In FIG. 2 there is shown a detail of construction taken on the line 2-2 of FIG. 1 of the photomultiplier tube and the screen 21. The responsive area of the tube is indicated by the sectioned area 23 and is larger in all dimensions than the slit 22. Accordingly, all light passing through the slit impinges on the area to effect its condition. Moreover, the slit is closely located near the responsive area to more accurately control the size of the section of the character which impinges on the area.

With the apparatus as above described, the lens 19 serves to create an image at the responsive area 23 that is magnified. If, considering as for example, that the length of the responsive area is slightly more than one inch and the height of the character 15 is A1 of an inch, then the image is preferably enlarged about eight times. The width of the slit 22 is preferably made to cause the tube to sense a section that is about 1% of the width of the character 15 and thus may be on the order of .0100 of an inch if the character is A; of an inch in width and magnified eight times. Though, naturally if desired and depending upon other factors, such as the responsiveness of the tube, the slit may be increased or decreased in width to adjust the percentage of the character being sensed. The maximum percentage, however, in order to obtain an acceptable preciseness is believed to be about 5% of the width of the character being sensed.

While the length of the slit 22 could be such as to enable the full transverse height of the section of the character image to impinge upon the responsive area, it has been found desirable to decrease this length to somewhat less than the complete height of the character. In this way, absolute alignment between the character and the slit is obviated but yet substantially all of the character is sensed. It will be understood that if for example misalignment occurs between the character and the slit, if the slit was of the length to admit all of the height of the character image to the photomultiplier tube, that some misalignment could cause the phototube to sense a portion of the copy paper outside of the character thereby introducing error into the reading. One specific embodiment that has been found satisfactory is to have the slit limit the height of the portion of the character to approximately of the total height.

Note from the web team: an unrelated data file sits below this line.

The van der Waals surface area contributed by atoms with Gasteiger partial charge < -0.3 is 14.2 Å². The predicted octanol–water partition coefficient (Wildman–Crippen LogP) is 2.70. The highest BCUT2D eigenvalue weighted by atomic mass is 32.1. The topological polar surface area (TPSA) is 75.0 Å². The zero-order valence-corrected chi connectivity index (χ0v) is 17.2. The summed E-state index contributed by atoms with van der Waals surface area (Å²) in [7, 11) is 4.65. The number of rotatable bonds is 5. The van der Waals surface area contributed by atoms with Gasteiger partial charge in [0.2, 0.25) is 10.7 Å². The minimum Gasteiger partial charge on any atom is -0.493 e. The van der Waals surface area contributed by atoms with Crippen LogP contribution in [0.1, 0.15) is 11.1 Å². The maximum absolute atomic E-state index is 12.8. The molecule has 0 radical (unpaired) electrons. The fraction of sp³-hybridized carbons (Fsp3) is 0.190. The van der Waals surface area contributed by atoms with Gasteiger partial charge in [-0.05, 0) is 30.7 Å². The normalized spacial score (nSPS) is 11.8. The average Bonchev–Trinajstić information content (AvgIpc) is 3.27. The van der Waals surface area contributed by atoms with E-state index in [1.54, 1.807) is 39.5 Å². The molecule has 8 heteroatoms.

In using the apparatus, the copy paper 14 bearing the characters 15 is fastened onto the support 11 and the graphic recorder and motor means are energized. Both the support and the graph paper on the recorder will accordingly begin movement. If a character, such as an enlarged character shown in FIG. 4, is passed beneath the lens, the apparatus will produce a graph of it as shown in FIG. 5 The graph paper 28 of the graphic recorder moves upward as indicated by the arrow 29 (FIG. 5) while the character is moved in the direction indicated by the arrow 30 (FIG. 4). A vertical line 31 is near one edge of the paper and corresponds to the whitest extreme signal from the phototube while the line 32 is the black extreme thereof. Thus as the phototube senses the portion denoted A in FIG. 4, which is the reflectance of the copy sheet, the portion A on the graph will be produced. It is of somewhat less reflectance than the whitest extreme signal which the tube will produce and hence is located rightwardly of the line 31.

Upon the edge of the character at the line B being sensed by the responsive area of the tube, the recorder will produce the substantially horizontally extending line on the graph opposite the reference character B (FIG. 5). This graph line will tilt slightly downwardly even with a perfect character as shown in view of the lag in the recorder and the relative gradual increasing of the total area being sensed from greater to lesser reflectance. The portion with the space denoted by the letter C of the character is substantially free of defects and of constant reflectance and thus only a small wiggling line opposite the letter C is produced on the graph. This portion of the graph is essentially aligned with a vertical reference line 33 which may be used to indicate an acceptable quality of darkness of the character.

With the character continuing to pass beneath the lens a void D is read which causes the graph to have a left- Wardly extending depression indicated by D in FIG. 5 denoting the increase of reflectance caused by the void, a small area having little or no ink. Continued movement of the character to read the portion E thereof will produce a length E on the graph which is generally centered about the average line 33 until an area indicated by closed loop lines F is sensed. The area F is a light area that is not as dark as the rest of the character, and depending upon its shape, it will cause a leftwardly extending depression aligned with the horizontal letter F on the graph. Conversely if the next area indicated by the crosshatched lines G is an extra dark area, the graph will hump rightwardly as shown opposite the horizontal width G on the graph.

The end of the character is shown in FIG. 4, as having a tilted edge H which causes when it is read, to have the graph line be steeply inclined as shown opposite the horizontal area H. Moreover, if smudging should occur as in dicated by the dotted area I, there will occur a rightwardly extending hump such as shown on the graph opposite the horizontal area I prior to the photomultiplier tube sensing the copy sheet indicated by the portion J in both FIGS. 4 and 5. This portion of the graph is substantially aligned with the portion A indicating it has about the same reflectance which it should have.